And modernity is not authority with legalism but authority which deny it is authority, and very often legalism.

    If I got it right.

  • Zippy says:

    LarryDickson:

    If you have citations of St Robert Bellarmine positivistically reducing the justification of authority to nothing but the consent of the governed, and withdrawal of consent as sufficient justification for rebellion, by all means produce them.

    If you don’t have that sort of citation, then I’d suggest the possibility that we aren’t successfully communicating.

  • LarryDickson says:

    I never claimed that Saint Robert Bellarmine was a positivist, merely that he believed in the consent of the governed – he even got into trouble for a while with the pope over the limits of papal temporal authority – see Fr Christopher Rengers, The 33 Doctors of the Church, TAN Books, 2000, p 500-502.

    You are insisting on an extreme, shall we say existentialist definition of freedom as the opposite of limits; most people define freedom as the opposite of slavery. John Adams: “Our Constitution was made only for a moral and religious people. It is wholly inadequate to the government of any other.” http://www.beliefnet.com/resourcelib/docs/115/Message_from_John_Adams_to_the_Officers_of_the_First_Brigade_1.html

    You are right that we aren’t successfully communicating. Please pay attention to some of the other points I made in my first post on this thread, particularly legalism and Regine Pernoud. Legalism is bad, promises the whole solution and always fails; authority should reside in a person and its mirror image virtue should be loyalty (dare one say fealty?). Tribesmen of Afghanistan, fighting against Soviet domination in the 1980s, were fiercely loyal and fiercely free (I know because I was personally involved). The reason I can say free is because there is such a thing as human nature (NOT absence of limits!) in which human freedom rightly resides.

    Also, please do not forget that the keys of the kingdom, granted to Saint Peter and the popes, are a special case. Human authority does not naturally reach that level of certitude.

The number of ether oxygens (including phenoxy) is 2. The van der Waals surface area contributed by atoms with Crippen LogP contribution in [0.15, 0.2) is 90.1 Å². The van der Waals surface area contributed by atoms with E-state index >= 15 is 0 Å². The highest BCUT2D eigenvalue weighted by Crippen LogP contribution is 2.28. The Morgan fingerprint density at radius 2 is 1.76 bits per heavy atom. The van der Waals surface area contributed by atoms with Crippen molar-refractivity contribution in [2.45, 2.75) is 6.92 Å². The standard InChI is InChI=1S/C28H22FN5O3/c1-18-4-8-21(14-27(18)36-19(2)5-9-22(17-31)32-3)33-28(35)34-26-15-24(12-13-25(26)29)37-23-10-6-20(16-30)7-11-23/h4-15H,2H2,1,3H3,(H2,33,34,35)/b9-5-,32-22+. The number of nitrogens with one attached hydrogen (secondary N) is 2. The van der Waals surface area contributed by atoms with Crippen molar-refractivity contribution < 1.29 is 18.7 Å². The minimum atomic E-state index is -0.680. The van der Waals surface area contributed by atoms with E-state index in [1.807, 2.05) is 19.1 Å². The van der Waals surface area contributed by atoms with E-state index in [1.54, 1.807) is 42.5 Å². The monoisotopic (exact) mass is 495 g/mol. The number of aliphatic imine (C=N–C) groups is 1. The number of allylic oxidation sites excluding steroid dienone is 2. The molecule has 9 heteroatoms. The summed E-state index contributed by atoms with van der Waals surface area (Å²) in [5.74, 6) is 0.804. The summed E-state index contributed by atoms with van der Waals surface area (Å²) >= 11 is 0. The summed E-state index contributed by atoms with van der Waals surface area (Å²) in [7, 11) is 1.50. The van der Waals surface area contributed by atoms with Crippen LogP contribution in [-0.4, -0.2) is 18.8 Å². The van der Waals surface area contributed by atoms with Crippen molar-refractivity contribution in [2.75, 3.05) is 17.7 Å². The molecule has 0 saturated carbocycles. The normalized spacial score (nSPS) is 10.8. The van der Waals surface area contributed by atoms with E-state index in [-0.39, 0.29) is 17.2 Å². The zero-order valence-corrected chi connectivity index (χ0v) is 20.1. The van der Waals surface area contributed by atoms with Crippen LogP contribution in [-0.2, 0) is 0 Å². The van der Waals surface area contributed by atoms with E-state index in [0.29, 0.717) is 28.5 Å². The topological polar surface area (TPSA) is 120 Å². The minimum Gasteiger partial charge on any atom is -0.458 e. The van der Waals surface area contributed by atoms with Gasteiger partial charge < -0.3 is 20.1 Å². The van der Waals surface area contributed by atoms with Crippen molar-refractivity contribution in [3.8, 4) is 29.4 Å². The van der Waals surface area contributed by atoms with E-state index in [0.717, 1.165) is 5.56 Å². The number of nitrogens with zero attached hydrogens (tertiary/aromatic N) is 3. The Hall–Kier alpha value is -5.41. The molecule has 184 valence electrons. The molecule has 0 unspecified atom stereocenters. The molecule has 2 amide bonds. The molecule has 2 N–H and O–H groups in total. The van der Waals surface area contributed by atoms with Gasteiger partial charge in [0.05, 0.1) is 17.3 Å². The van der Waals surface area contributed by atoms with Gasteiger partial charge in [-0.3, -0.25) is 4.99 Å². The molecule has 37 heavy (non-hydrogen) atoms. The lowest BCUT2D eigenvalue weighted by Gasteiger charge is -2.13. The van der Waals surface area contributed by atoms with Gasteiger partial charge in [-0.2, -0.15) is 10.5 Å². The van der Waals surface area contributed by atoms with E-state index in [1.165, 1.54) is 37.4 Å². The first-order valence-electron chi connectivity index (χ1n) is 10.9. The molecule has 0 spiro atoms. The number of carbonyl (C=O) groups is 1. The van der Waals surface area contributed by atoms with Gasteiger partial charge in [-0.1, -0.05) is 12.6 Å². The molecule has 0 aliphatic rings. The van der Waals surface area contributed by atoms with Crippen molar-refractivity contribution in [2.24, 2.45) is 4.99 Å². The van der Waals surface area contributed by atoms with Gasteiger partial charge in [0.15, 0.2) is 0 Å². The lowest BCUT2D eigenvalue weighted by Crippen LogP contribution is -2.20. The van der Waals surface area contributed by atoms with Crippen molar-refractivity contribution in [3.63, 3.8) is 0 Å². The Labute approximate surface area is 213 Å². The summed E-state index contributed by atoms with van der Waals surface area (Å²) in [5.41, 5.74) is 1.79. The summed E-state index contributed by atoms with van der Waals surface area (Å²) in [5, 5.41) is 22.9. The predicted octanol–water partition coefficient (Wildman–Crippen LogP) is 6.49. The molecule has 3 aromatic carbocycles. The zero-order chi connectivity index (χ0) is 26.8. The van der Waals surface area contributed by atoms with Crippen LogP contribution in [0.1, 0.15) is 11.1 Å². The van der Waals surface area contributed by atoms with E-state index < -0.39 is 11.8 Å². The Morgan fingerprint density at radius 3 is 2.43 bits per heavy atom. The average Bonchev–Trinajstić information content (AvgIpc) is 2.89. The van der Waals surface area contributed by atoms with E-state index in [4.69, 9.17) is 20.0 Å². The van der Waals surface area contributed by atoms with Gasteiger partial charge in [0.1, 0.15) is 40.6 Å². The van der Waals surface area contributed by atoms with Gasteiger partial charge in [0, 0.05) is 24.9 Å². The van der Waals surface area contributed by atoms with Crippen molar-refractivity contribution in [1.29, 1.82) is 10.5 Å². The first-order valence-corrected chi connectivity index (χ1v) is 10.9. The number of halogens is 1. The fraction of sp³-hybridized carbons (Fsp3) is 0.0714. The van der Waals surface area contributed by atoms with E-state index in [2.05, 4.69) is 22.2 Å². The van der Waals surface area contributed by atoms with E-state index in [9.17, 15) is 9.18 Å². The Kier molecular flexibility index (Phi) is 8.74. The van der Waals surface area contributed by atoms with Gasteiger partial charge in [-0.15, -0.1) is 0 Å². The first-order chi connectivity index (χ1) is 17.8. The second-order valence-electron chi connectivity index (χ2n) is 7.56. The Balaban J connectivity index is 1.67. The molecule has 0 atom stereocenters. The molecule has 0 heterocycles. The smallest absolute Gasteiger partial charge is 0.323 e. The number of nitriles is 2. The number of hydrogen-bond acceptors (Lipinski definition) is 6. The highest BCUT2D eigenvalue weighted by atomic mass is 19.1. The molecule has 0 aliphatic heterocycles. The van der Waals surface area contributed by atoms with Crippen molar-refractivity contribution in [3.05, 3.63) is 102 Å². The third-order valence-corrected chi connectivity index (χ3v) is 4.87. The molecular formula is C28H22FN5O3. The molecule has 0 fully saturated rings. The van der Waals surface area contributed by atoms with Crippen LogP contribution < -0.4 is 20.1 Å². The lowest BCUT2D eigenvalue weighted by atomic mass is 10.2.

• Larry,

    You are absolutely wrong that moderns define freedom as the opposite of slavery. Just read John C. Wright – he is practically the platonic ideal of the classical liberal and he has said many times – once again recently – that merely bending a knee to the king is literally a fate worse than death. Taxation without representation was used to justify war. The rot runs deep.

  • Zippy says:

    LarryDickson:

    You are insisting on an extreme, shall we say existentialist definition of freedom as the opposite of limits…

    People often chat in sweeping generalities.

    I’ve described in my own words precisely what I mean by political freedom, described precisely how it becomes the commitment of a ‘social being’ as defined in the OP, described the precise way in which that conflicts with reason and reality, and described the consequences of that conflict, in many different ways and in many different posts here.

    If you have an objection to something I actually said, it isn’t hard to find things here that I actually did say.

  • Zippy says:

    NoTrueCatholic:

    Divine right of kings is one transcendental theory of authority; not all theories of transcendental authority…

    Yes, in much the same way that Voluntarist Allah is an (also false) conception of the one God.